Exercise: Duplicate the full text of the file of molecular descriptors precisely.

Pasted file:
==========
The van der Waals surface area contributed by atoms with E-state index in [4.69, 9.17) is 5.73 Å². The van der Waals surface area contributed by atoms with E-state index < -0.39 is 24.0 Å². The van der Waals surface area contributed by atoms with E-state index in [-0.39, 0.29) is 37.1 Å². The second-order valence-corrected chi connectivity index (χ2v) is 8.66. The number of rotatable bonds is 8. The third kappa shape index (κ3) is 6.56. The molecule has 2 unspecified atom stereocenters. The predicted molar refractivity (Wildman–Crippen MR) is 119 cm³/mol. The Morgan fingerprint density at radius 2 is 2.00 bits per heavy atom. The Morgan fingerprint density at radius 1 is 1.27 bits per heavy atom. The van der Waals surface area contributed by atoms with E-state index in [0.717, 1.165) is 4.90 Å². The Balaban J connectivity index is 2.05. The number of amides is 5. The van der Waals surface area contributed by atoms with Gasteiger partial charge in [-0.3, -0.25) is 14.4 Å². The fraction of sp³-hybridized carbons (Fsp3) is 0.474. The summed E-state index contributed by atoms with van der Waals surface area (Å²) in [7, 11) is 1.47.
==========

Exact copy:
The van der Waals surface area contributed by atoms with E-state index in [4.69, 9.17) is 5.73 Å². The van der Waals surface area contributed by atoms with E-state index < -0.39 is 24.0 Å². The van der Waals surface area contributed by atoms with E-state index in [-0.39, 0.29) is 37.1 Å². The second-order valence-corrected chi connectivity index (χ2v) is 8.66. The number of rotatable bonds is 8. The third kappa shape index (κ3) is 6.56. The molecule has 2 unspecified atom stereocenters. The predicted molar refractivity (Wildman–Crippen MR) is 119 cm³/mol. The Morgan fingerprint density at radius 2 is 2.00 bits per heavy atom. The Morgan fingerprint density at radius 1 is 1.27 bits per heavy atom. The van der Waals surface area contributed by atoms with E-state index in [0.717, 1.165) is 4.90 Å². The Balaban J connectivity index is 2.05. The number of amides is 5. The van der Waals surface area contributed by atoms with Gasteiger partial charge in [-0.3, -0.25) is 14.4 Å². The fraction of sp³-hybridized carbons (Fsp3) is 0.474. The summed E-state index contributed by atoms with van der Waals surface area (Å²) in [7, 11) is 1.47.